Required Text

Amazon logo Carroll, Sean. An Introduction to General Relativity: Spacetime and Geometry. San Francisco, CA: Addison Wesley, 2003. ISBN: 9780805387322.

Other Relevant Texts

Amazon logo Misner, Charles W., Kip S. Thorne, and John Archibald Wheeler. Gravitation. San Francisco, CA: W.H. Freeman, 1973. ISBN: 9780716703440.

Amazon logo Schutz, Bernard. A First Course in General Relativity. New York, NY: Cambridge University Press, 1985. ISBN: 9780521277037.

Amazon logo Hartle, James. Gravity: An introduction to Einstein's general relativity. San Francisco, CA: Addison-Wesley, 2002. ISBN: 9780805386622.

Amazon logo Weinberg, Steven. Gravitation and Cosmology. New York, NY: Wiley, 1972. ISBN: 9780471925675.

Amazon logo Wald, Robert. General relativity. Chicago, IL: University of Chicago Press, 1984. ISBN: 9780226870335.

Amazon logo Poisson, Eric. A Relativist's Toolkit. New York, NY: Cambridge University Press, 2004. ISBN: 9780521830911.


Geometric Viewpoint on Physics in Flat Spacetime: Vectors and Dual Vectors, Tensors

Special Relativity

Carroll. Chapter 1.
This chapter gets into topics we will cover in Week #2.

Schutz. Chapters 2 and 3.
This also covers topics we will save for Week #2.
Schutz, Chapter 1 is good if you would like to review Special Relativity.


Geometric Viewpoint on Physics in Flat Spacetime: Energy and Momentum, Conserved Currents, Stress Energy Tensor

Transformation Law for Tensors

Carroll. Chapter 2.
Carroll gets into quite a bit more technical detail than I would like to cover. In particular, the details of manifold mathematics are beyond the scope of what we intend to cover. The remainder of the chapter is quite useful for us (though again a bit more formal than my preferred approach).

Schutz. Chapters 3 and 4.


Metric in a Curved Space

Orthonormal and Coordinate Bases; Derivatives; Tensor Densities; Differential Forms and Integration

Gauge/Coordinate Transformations

Schutz. Chapter 5.

Metric in a Curved Space (cont.)

Orthonormal and Coordinate Bases; Derivatives; Tensor Densities; Differential Forms and Integration (cont.)

Gauge/Coordinate Transformations (cont.)

Carroll. Chapter 3, especially sections 3.1-3.5. (We may begin discussing Curvature Tensors this week, in which case section 3.6 and onward is also relevant.)

Schutz. Chapter 6, especially sections 6.1-6.4. (If we get to Curvature Tensors this week, section 6.5 and onward is also relevant.)


Connection and Curvature, Geodesics

Introduction to Curvature

Last week's readings are still relevant for this week.


Curvature Continued: Geodesic Deviation, Bianchi Identity

Killing Vectors and Symmetries

Carroll. Sections 3.6-3.10.
Section 3.9 can be omitted; it covers a topic that is interesting, but not strictly necessary for our development. Also, I find section 3.10 to be somewhat unsatisfying; please read it, but be aware that I will develop Geodesic Deviation somewhat differently.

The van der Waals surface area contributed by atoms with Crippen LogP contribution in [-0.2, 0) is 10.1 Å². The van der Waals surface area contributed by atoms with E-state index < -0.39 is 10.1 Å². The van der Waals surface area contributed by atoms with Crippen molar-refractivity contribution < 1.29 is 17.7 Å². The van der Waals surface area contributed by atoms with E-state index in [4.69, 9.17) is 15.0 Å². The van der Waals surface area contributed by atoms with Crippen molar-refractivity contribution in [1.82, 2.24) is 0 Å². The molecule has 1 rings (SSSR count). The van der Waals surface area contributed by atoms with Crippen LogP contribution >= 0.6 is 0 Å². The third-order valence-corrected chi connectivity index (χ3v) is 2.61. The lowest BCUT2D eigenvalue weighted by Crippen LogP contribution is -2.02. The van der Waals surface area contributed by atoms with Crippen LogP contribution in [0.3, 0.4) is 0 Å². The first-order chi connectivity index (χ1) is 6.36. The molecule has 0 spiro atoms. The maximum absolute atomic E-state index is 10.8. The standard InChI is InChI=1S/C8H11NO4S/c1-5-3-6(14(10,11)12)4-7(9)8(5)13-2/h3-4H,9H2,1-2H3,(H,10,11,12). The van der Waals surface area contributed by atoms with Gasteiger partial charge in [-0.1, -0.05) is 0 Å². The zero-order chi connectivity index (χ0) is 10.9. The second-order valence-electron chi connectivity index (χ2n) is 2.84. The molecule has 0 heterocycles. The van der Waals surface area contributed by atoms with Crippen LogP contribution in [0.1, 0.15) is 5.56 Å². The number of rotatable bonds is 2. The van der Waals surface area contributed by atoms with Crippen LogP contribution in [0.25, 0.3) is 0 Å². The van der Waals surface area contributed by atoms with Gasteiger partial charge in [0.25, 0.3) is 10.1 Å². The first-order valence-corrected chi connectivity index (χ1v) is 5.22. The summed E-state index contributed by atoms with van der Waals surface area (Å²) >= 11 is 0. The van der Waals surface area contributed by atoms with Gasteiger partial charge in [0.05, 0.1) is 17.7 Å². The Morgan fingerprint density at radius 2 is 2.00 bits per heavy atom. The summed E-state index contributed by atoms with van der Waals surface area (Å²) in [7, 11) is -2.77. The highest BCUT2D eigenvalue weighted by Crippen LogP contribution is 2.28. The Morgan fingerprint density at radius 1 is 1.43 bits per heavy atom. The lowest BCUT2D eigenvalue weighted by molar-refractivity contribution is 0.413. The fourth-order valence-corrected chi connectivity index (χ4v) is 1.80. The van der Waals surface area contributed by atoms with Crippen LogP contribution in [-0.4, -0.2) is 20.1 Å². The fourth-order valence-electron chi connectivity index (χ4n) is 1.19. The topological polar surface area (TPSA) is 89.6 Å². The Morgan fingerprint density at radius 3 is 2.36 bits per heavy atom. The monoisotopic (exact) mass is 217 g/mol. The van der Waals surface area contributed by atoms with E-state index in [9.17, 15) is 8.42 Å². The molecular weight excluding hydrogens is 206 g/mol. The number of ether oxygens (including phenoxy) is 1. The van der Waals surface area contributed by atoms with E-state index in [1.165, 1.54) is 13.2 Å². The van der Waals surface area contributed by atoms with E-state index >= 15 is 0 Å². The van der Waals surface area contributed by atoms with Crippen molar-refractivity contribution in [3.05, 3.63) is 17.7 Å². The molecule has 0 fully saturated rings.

Schutz. Sections 6.5 and 6.6 are good supplemental readings; Schutz develops Curvature Tensors in a somewhat more straightforward (and to my mind physical) way than Carroll does. There is a bit of hand-waving in places, though, which I hope to reduce when I develop these quantities in lecture.


Einstein's Equation and Gravitation

Cosmological Constant

Hilbert Action

Carroll. Chapter 4.
Section 4.6 is not necessary for 8.962, but is interesting stuff and definitely worth reading. Section 4.8 does not have to be examined too closely, but is also worth reading (at least cursorily). Note: Section 4.8 makes it clear why Carroll's stuff typically includes "Torsion Terms"; I've been strictly ignoring them since Torsion does not fall under the scope of General Relativity.

Weak Field/Linearized General Relativity

Gauge Invariant Characterization of Gravitational Degrees of Freedom

Spacetime of an Isolated Weakly Gravitating Body

Carroll. Sections 7.1-7.4.
Note: the post-Spring Break material will focus on applications of General Relativity, with a particular emphasis on Astrophysical Problems. As such, we are going to jump around in Carroll a bit.
9 Gravitational Waves

Carroll. Sections 7.5-7.7.

The Basics of Gravitational-wave Theory, by Flanagan and Hughes (optional).

10 Gravitational Lensing

I don't have very good suggestions for reading this week. Our discussion of Gravitational Lensing is going to be quite basic; probably the discussion in Hartle's textbook is relevant.

Carroll gives somewhat more advanced discussion in the chapter on Cosmology (section 8.6); I highly recommend that section after we have discussed Cosmology in class.

The OCW notes by Bertschinger and Barkana motivate the starting point of gravitational lensing far more rigorously than I will do in lecture; these notes are highly recommended to students who are interested in a deeper discussion of this subject. (PDF)



Friedmann-Robertson-Walker Solution; Distance Measures and Redshift

Our Universe

Carroll. Chapter 8.
This is my favorite chapter in this textbook - Sean really earns his royalty checks here.

Schwarzschild Solution

Birkhoff's Theorem, Metric of a Spherical "Star"

Carroll. Sections 5.1 - 5.5

Misner, Tayler and Wheeler. Sections 23.1 - 23.7


Black Holes

Collapse to Black Hole; Orbits of a Black Hole

Kerr and Reissner-Nordstrom Solutions

Carroll. Section 5.6 - 5.8 and Chapter 6.  

Misner, Tayler and Wheeler. Chapters 32 and 33.

14 Advanced Topics and Current Research in General Relativity

Luc Blanchet, "Gravitational Radiation from Post-Newtonian Sources and Inspiralling Compact Binaries", Living Rev. Relativity v9, 4 (2006).

Luciano Rezzolla, "Gravitational Waves from Perturbed Black Holes and Relativistic Stars," Lectures given at the Summer School on Astroparticle Physics and Cosmology, ICTP, July 2002.